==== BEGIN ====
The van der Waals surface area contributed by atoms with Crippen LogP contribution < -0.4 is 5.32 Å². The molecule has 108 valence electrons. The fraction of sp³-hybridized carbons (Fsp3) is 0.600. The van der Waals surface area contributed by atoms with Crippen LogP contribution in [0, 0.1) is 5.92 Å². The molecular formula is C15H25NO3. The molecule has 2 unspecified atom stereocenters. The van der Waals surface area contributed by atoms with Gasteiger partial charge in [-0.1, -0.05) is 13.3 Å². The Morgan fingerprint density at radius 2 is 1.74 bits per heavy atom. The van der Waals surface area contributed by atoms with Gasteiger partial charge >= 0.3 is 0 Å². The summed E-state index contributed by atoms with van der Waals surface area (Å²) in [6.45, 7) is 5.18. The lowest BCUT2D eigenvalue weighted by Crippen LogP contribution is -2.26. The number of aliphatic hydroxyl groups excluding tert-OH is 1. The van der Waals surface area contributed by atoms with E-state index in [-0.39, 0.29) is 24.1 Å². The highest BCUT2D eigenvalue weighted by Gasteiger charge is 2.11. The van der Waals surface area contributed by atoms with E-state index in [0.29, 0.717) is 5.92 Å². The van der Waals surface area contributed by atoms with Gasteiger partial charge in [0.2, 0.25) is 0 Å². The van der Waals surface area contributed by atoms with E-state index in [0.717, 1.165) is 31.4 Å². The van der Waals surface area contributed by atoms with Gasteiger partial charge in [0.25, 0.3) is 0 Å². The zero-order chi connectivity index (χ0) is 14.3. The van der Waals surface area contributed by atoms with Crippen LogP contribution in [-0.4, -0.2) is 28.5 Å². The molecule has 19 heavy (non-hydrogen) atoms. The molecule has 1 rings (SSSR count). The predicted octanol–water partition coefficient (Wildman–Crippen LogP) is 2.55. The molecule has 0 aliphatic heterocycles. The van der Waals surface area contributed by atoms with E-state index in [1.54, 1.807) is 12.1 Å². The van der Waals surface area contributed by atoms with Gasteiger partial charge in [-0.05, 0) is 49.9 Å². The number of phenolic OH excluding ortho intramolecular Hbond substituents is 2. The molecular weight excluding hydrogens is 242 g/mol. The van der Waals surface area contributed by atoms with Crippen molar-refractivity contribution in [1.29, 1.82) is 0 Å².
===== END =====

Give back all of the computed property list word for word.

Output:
The van der Waals surface area contributed by atoms with Crippen LogP contribution < -0.4 is 5.32 Å². The molecule has 108 valence electrons. The fraction of sp³-hybridized carbons (Fsp3) is 0.600. The van der Waals surface area contributed by atoms with Crippen LogP contribution in [0, 0.1) is 5.92 Å². The molecular formula is C15H25NO3. The molecule has 2 unspecified atom stereocenters. The van der Waals surface area contributed by atoms with Gasteiger partial charge in [-0.1, -0.05) is 13.3 Å². The Morgan fingerprint density at radius 2 is 1.74 bits per heavy atom. The van der Waals surface area contributed by atoms with Gasteiger partial charge >= 0.3 is 0 Å². The summed E-state index contributed by atoms with van der Waals surface area (Å²) in [6.45, 7) is 5.18. The lowest BCUT2D eigenvalue weighted by Crippen LogP contribution is -2.26. The number of aliphatic hydroxyl groups excluding tert-OH is 1. The van der Waals surface area contributed by atoms with E-state index in [-0.39, 0.29) is 24.1 Å². The highest BCUT2D eigenvalue weighted by Gasteiger charge is 2.11. The van der Waals surface area contributed by atoms with E-state index in [0.29, 0.717) is 5.92 Å². The van der Waals surface area contributed by atoms with Gasteiger partial charge in [0.2, 0.25) is 0 Å². The van der Waals surface area contributed by atoms with E-state index in [0.717, 1.165) is 31.4 Å². The van der Waals surface area contributed by atoms with Gasteiger partial charge in [0.25, 0.3) is 0 Å². The zero-order chi connectivity index (χ0) is 14.3. The van der Waals surface area contributed by atoms with Crippen LogP contribution in [-0.4, -0.2) is 28.5 Å². The molecule has 19 heavy (non-hydrogen) atoms. The molecule has 1 rings (SSSR count). The predicted octanol–water partition coefficient (Wildman–Crippen LogP) is 2.55. The molecule has 0 aliphatic heterocycles. The van der Waals surface area contributed by atoms with E-state index in [1.54, 1.807) is 12.1 Å². The van der Waals surface area contributed by atoms with Gasteiger partial charge in [-0.05, 0) is 49.9 Å². The number of phenolic OH excluding ortho intramolecular Hbond substituents is 2. The molecular weight excluding hydrogens is 242 g/mol. The van der Waals surface area contributed by atoms with Crippen molar-refractivity contribution in [1.29, 1.82) is 0 Å².